Mastectomy and total thyroidectomy were done. Thyroidectomy specimen on cut section showed a diffuse gray-white growth with adjacent colloid nodule. Within the growth was seen a whitish nodular area measuring around 0.4 cm × 0.4 cm which was in contrast with the gray-white granular growth of thyroid [Figure 1]. Histopathology of mastectomy specimen showed infiltrating ductal carcinoma, not otherwise specified [Figure 2]a and [Figure 2]b with lymph node metastasis. Section from the thyroid showed papillary carcinoma with a focus of metastatic breast carcinoma measuring 4 mm × 4 mm [Figure 2]c and [Figure 2]d. The histomorphology of the metastatic focus was similar to that of primary tumor in the breast [Figure 3]a. Immuohistochemistry showed thyroglobulin [Figure 3]b and thyroid transcription factor-1 (TTF-1) positivity in papillary carcinoma, while the metastatic focus was negative for both the markers.
Figure 1: Cut section of the right lobe of thyroid showing gray-white granular growth with a 4 mm × 4 mm whitish area within

Click here to view
Figure 2: (a) Section from breast showing infiltrating duct carcinoma (H and E, ×200). (b) Higher power of infiltrating duct carcinoma breast with cells showing moderate amount of eosinophilic cytoplasm and pleomorphic nucleus with coarse chromatin (H and E, ×400). (c) Section from thyroid showing papillary carcinoma within which is seen a focus of metastatic breast carcinoma (H and E, ×200). (d) Higher power view showing papillary carcinoma thyroid with the classic pale vesicular nucleus along with adjacent area of metastatic breast carcinoma showing cells with similar morphology as primary breast carcinoma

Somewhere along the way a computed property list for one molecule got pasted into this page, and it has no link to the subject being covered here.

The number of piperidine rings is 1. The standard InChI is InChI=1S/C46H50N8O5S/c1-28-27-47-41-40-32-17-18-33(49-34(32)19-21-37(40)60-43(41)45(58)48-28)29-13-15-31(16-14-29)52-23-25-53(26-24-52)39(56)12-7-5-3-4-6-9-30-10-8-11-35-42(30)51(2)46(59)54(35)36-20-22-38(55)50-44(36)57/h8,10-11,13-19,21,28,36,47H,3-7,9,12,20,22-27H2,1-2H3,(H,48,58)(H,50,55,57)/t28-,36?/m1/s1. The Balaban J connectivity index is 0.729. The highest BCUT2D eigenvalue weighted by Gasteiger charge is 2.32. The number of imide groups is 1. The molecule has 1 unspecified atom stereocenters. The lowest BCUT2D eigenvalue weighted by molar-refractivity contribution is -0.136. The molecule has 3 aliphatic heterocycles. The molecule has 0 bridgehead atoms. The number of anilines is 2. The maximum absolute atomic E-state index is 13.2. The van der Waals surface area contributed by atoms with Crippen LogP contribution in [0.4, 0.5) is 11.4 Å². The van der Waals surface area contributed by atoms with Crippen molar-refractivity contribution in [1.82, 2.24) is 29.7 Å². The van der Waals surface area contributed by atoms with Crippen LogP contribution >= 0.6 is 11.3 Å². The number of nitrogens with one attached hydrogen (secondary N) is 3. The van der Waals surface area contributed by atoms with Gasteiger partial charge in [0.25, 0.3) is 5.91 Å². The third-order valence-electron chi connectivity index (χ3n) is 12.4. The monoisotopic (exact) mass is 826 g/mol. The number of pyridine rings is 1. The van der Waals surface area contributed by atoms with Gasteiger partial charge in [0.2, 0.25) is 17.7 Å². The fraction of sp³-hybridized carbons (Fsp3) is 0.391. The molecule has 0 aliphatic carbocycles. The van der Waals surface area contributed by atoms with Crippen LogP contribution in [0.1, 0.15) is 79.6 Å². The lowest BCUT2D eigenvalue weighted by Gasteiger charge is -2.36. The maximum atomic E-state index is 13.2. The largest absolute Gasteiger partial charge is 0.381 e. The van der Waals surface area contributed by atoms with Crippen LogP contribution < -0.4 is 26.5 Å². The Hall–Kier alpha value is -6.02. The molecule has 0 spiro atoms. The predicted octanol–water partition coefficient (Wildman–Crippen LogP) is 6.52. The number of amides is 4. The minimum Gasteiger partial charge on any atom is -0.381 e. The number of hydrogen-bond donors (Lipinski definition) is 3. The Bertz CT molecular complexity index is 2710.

Click here to view
Figure 3: (a) Section from thyroid showing papillary carcinoma within which is seen a focus of metastatic breast carcinoma (H and E, ×40). (b) Thyroglobulin immunostain showing positive staining in papillary carcinoma and is negative in metastatic focus (immunohistochemistry, ×40)

Click here to view



   Discussion Top


Thyroid gland is a highly vascular organ. In spite of this, the incidence of metastasis to thyroid is low though not rare. This may be due to the unfavorable microenvironment of thyroid.[3] The carcinomas known to metastasize to thyroid include lung, breast, kidney, and gastrointestinal tract. Malignant melanoma can also metastasize to thyroid. Head-and-neck cancers are known to locally infiltrate the thyroid. However, the incidence of tumor-to-tumor metastasis wherein thyroid neoplasm serves as recipient to another tumor is extremely rare.

Some authors are of the opinion that neoplastic thyroid gland may be fertile “soil” for tumor metastasis due to decreases in oxygen concentration, altered iodine content, and rich vascularity associated with neoplasia.[4] The mechanism of tumor-to-tumor metastasis is a complex process which is yet to be fully understood. The theories which are now being proposed are likely to be only part of the complex mechanism.

When a distinct dimorphic pattern is encountered in a thyroid neoplasm, the possibilities to be considered are poorly differentiated thyroid carcinoma, such as insular carcinoma and anaplastic carcinoma, arising in well-differentiated thyroid carcinoma. Contiguous spread from carcinomas of adjacent organs such as pharynx, larynx, trachea, or esophagus should also be kept in the differentials. Although not common, the possibility of metastasis should also be entertained, especially if the patient has another malignancy. Comparison of the morphology with that of the suspected donor tumor is most useful in suspected cases of tumor-to-tumor metastasis. Immunohistochemistry can be useful in sorting out difficult cases. In our case, the metastatic focus showed morphology similar to the breast carcinoma and was negative for markers of thyroid differentiation, namely TTF-1 and thyroglobulin. However, this may not be the situation in cases where the thyroid carcinoma is poorly differentiated or undifferentiated. In such situations, using markers such as TTF-1 and thyroglobulin may not be useful as the thyroid neoplasm will be negative for these markers.